Dakota Wicohan is a non-profit cultural resource center focused on the celebration and transmission of Dakota cultural lifeways, art, and language. The organization is a long-term grantee of First Nations and has received seven grants over the last eight years through both the Native Youth and Culture Fund and the Native Arts Initiative. As part of this funding, the organization has received two Supporting Native Arts Grants that provide for training and technical assistance from First Nations during specified grant periods.

The training and technical assistance began by having O’Keefe’s team complete a comprehensive questionnaire regarding operations, capacity, and programmatic infrastructure. “They asked us what we wanted, what we needed, and what was the most important,” she says. “From there they really drill it down to the main items and what you could most benefit from.”

An investment in fundraising is an investment in the organization’s work, such as leading field trips like this one to the Minnesota Historical Society to see a screening of the film Warrior Women.

An investment in fundraising is an investment in the organization’s work, such as leading field trips like this one to the Minnesota Historical Society to see a screening of the film Warrior Women.

For the first funding session, they decided to concentrate on board training and project management. For the next session, they moved their focus to individual donors and fundraising. To help them build this essential framework, First Nations arranged for nonprofit experts at Melvin Consulting PLLC to partner with the leaders of Dakota Wicohan.

One expert was Eileen Egan, who calls on her experience in individual giving to provide technical assistance to nonprofits and tribal nations to help them reach their full potential. On this project, Egan worked with Dakota Wicohan to create a fundraising plan and select a donor database with electronic marketing capacity. “She looked at where we were hitting, and where we could improve,” says O’Keefe. “That meant looking at fundraising broadly, not just at foundations, but how we were connecting with individual donors.”

Egan felt what was needed was a framework or structure.

“For Dakota Wicohan, the answers are right there in the community. They have a talented team and knowledge,” Egan says. “But by working together we could create more intentionality, including an identifying an online marketing tool so they could reach new levels in fundraising, expand their individual donor base of champions, and progress toward their mission. The training and technical assistance provided the resources needed to step back and consider where they want to be in five years and how they can diversify revenue streams to lessen their reliance on a few sources.”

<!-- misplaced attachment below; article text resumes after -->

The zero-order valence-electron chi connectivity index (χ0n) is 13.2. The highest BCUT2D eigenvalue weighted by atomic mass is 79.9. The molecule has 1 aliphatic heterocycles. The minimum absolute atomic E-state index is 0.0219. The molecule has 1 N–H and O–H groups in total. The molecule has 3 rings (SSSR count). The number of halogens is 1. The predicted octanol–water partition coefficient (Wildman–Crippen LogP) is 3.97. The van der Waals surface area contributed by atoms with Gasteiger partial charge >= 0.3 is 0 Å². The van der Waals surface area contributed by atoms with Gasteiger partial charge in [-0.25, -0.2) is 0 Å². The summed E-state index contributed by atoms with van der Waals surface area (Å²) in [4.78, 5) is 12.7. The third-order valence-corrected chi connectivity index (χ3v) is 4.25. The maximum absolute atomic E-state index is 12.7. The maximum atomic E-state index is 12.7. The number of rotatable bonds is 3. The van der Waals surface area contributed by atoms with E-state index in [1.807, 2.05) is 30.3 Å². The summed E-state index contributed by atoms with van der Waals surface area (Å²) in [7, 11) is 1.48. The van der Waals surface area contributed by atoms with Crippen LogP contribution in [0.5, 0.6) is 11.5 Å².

The plan for Dakota Wicohan involved investing in the technology to organize and streamline their development operations and better reach and engage with potential donors. Egan’s team helped acquire and set up donor management software, transition their records, and train Dakota Wicohan on its use.

“We are a small non-profit, so most of our resources were spent running programs. We weren’t actively accessing our funding sources or cultivating our donors,” says O’Keefe. “We used to have a couple lists here, and an Excel spreadsheet there.”

Egan’s team helped them establish processes and identify opportunities, as well as evaluate and elevate the things the organization was already doing for marketing and outreach, such as its website, newsletter, and social media.

Imperfect action versus perfect inaction

Dakota Wicohan has dived into the new fundraising plan and embraced the training, and is now learning about the full power of the software. O’Keefe says that in addition to the technical assistance, they’re gaining lessons in confidence and intentionality.

“A lot of times, we would get overwhelmed or would hold off making a decision because we would be operating in an area, fundraising, that was entirely new to many of us,” she says.

One quote that is embraced by First Nations President and CEO Michael E. Roberts and resonated with O’Keefe is by Harry S. Truman and it really resonated with O’Keefe and her team: “Imperfect action beats perfect inaction every time.”

“I think we’ve drawn a lot of strength from that,” says O’Keefe. “It stops us from getting paralyzed, but to keep moving ahead. We can do this.”